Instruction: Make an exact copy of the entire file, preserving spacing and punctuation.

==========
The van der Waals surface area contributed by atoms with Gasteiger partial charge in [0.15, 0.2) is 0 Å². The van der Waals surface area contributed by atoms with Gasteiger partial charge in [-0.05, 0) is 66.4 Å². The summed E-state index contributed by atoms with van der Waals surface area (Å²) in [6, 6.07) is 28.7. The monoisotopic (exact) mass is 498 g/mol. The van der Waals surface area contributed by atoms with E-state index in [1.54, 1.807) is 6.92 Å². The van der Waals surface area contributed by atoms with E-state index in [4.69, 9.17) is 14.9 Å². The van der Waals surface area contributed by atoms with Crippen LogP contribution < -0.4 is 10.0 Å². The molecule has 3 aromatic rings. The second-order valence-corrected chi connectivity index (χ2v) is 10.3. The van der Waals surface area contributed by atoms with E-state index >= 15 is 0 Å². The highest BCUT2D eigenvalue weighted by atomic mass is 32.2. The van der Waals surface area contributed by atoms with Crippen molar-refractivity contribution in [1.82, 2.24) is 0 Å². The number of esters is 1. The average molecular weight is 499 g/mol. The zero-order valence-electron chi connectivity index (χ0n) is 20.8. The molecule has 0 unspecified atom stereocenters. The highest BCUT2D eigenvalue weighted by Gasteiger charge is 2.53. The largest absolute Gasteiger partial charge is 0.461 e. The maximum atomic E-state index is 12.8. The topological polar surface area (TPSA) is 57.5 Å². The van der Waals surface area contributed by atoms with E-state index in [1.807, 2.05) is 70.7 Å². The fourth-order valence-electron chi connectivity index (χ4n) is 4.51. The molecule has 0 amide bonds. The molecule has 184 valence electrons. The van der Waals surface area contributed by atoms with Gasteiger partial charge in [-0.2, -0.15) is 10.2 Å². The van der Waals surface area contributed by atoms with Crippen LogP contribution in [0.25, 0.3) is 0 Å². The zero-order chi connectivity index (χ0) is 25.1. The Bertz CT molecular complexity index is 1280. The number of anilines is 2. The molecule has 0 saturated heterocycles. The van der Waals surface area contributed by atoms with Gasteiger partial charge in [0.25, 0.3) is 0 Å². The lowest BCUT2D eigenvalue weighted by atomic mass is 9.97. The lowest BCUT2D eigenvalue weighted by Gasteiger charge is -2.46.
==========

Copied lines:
The van der Waals surface area contributed by atoms with Gasteiger partial charge in [0.15, 0.2) is 0 Å². The van der Waals surface area contributed by atoms with Gasteiger partial charge in [-0.05, 0) is 66.4 Å². The summed E-state index contributed by atoms with van der Waals surface area (Å²) in [6, 6.07) is 28.7. The monoisotopic (exact) mass is 498 g/mol. The van der Waals surface area contributed by atoms with E-state index in [1.54, 1.807) is 6.92 Å². The van der Waals surface area contributed by atoms with E-state index in [4.69, 9.17) is 14.9 Å². The van der Waals surface area contributed by atoms with Crippen LogP contribution < -0.4 is 10.0 Å². The molecule has 3 aromatic rings. The second-order valence-corrected chi connectivity index (χ2v) is 10.3. The van der Waals surface area contributed by atoms with E-state index >= 15 is 0 Å². The highest BCUT2D eigenvalue weighted by atomic mass is 32.2. The van der Waals surface area contributed by atoms with Crippen molar-refractivity contribution in [1.82, 2.24) is 0 Å². The number of esters is 1. The average molecular weight is 499 g/mol. The zero-order valence-electron chi connectivity index (χ0n) is 20.8. The molecule has 0 unspecified atom stereocenters. The highest BCUT2D eigenvalue weighted by Gasteiger charge is 2.53. The largest absolute Gasteiger partial charge is 0.461 e. The maximum atomic E-state index is 12.8. The topological polar surface area (TPSA) is 57.5 Å². The van der Waals surface area contributed by atoms with E-state index in [1.807, 2.05) is 70.7 Å². The fourth-order valence-electron chi connectivity index (χ4n) is 4.51. The molecule has 0 amide bonds. The molecule has 184 valence electrons. The van der Waals surface area contributed by atoms with Gasteiger partial charge in [-0.2, -0.15) is 10.2 Å². The van der Waals surface area contributed by atoms with Crippen LogP contribution in [0.25, 0.3) is 0 Å². The zero-order chi connectivity index (χ0) is 25.1. The Bertz CT molecular complexity index is 1280. The number of anilines is 2. The molecule has 0 saturated heterocycles. The van der Waals surface area contributed by atoms with Gasteiger partial charge in [0.25, 0.3) is 0 Å². The lowest BCUT2D eigenvalue weighted by atomic mass is 9.97. The lowest BCUT2D eigenvalue weighted by Gasteiger charge is -2.46.